Up until paper ballots began appearing in the early Nineteenth Century, voters used a system called “viva voce,” or voice voting. In this system a voter arrived at the courthouse, where a judge administered an oath in which the prospective voter laid his hand on a Bible and testified that he was who he said he was and had not voted previously. After this ritual, the voter announced, out loud, who his choices for the various offices were, the choices duly noted by the clerk. This process took place in a carnival like atmosphere in which alcohol flowed freely and candidates for the offices campaigned actively. Turnout rates were high, at around 85%, perhaps encouraged by the party atmosphere. In many cities and towns election day included large, boozy parades, with political candidates sometimes renting a local tavern to provide alcohol to prospective voters.

The issue of providing a less expensive means of impeaching local officials as well as eliminating the position of associate justices remained high on the list. Since this was a convention to add amendments to the constitution, the issue of slavery became less of a concern because the constitution forbade the institution ever becoming legal in Indiana. The election for the approval of staging a constitutional convention was slated for August 4, 1828. The national election featuring Andrew Jackson and John Quincy Adams overshadowed this election, however and there appears to have been little interest in it. Newspapers at the time published the content of the legislature’s act in an attempt to increase awareness. On August 4, 1828 over 28,000 voters went to the polls. 18,633 people voted against the proposal, 10,092 for.

Many of the issues that had been problematic which the Constitutional Referendum of 1828 attempted to address continued to fester. The Assembly attempted to address these issue, unsuccessfully, for a few years, then apparently let the matter rest until the 12 year period the Constitution mandated had elapsed. When this period had passed the House passed a resolution calling for a constitutional convention on February 4, 1840. The Senate approved the measure on February 12, with the governor signing it on February 22. The measure was almost identical to the one submitted to the voters in 1828, however the legislature tried to rectify the public’s lack of knowledge about the election by including a directive that required the sheriffs of all counties to starting six weeks prior to the election. The notice was to include the facts that the people would not be given another opportunity for 12 years and that the convention would not happen unless a majority of voters approved it. The same level of voter indifference to the proposal was manifested in this one that had displayed itself in the 1828 election. The returns from 70 counties were 62,714 opposed, 12,666 in favor, with only Steuben County voting a majority in favor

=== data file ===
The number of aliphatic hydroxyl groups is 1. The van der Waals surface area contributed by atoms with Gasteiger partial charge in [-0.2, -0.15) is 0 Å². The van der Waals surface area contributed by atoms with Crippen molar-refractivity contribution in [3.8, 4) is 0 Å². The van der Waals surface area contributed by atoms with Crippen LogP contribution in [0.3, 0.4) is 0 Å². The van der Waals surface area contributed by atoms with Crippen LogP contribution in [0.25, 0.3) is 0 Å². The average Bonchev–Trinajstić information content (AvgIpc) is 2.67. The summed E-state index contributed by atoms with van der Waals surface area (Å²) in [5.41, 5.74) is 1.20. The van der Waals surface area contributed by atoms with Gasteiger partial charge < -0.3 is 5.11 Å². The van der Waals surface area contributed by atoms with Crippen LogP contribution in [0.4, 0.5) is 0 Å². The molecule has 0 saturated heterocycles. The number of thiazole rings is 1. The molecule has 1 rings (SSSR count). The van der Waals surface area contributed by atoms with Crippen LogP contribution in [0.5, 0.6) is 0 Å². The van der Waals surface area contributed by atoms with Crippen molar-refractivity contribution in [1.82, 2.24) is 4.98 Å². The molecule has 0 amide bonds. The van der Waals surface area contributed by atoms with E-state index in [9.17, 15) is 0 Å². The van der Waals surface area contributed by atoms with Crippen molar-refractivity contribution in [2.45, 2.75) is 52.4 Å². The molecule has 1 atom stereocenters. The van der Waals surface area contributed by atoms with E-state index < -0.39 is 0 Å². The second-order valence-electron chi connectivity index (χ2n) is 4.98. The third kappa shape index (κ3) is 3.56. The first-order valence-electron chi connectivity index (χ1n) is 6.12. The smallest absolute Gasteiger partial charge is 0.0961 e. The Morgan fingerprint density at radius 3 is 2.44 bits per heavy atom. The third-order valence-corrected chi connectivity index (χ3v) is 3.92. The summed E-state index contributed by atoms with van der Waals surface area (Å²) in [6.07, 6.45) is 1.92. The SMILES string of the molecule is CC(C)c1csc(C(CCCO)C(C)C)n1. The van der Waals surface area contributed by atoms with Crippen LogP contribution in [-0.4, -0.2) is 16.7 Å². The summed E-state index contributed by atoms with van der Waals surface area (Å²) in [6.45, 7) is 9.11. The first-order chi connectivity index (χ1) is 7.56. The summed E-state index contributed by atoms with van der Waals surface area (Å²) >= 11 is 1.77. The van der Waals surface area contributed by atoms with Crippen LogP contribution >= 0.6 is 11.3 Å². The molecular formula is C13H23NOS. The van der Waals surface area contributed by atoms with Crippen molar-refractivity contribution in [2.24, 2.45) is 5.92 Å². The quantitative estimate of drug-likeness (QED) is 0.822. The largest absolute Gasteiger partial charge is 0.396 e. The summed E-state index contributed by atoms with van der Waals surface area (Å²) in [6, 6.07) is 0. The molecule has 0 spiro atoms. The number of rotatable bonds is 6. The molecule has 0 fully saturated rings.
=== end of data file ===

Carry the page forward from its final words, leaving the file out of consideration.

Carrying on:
The failure of the attempt to reform the Constitution did not end the debate over the issue. The issue continued to surface in the legislature over the next few years until 1846, when proponents of constitutional reform successfully persuaded the legislature to once again visit the issue. The House passed a measure calling for a constitutional convention on December 18, 1845, the Senate on January 17, 1846 and signed by the governor on January 19, 1846. Many of the same issues that had dominated the earlier debates returned, however other issues began to percolate. These were many, but included:
Prohibiting the Legislature from granting divorces
Setting the number of House Seats at 50 and the Senate at 25
Setting age requirements for the House at 25 years of age, Senators at 30
Prohibiting the State from incurring any debt except during war or invasion
Extending the voting suffrage to all Indiana resident white males 21 of age and over
Guarantee women the absolute control of their property
Changing the election day from August to October, except in presidential election years, when it would be held concurrent with Federal elections
This time the voters went to the polls on August 3, 1846 and approved the measure 32,468 to 27,123 with 59591 total votes cast. The election for governor was held at the same time. The vote total in the governor’s race was 126,969. The total votes cast in the referendum was less than half of those cast for governor.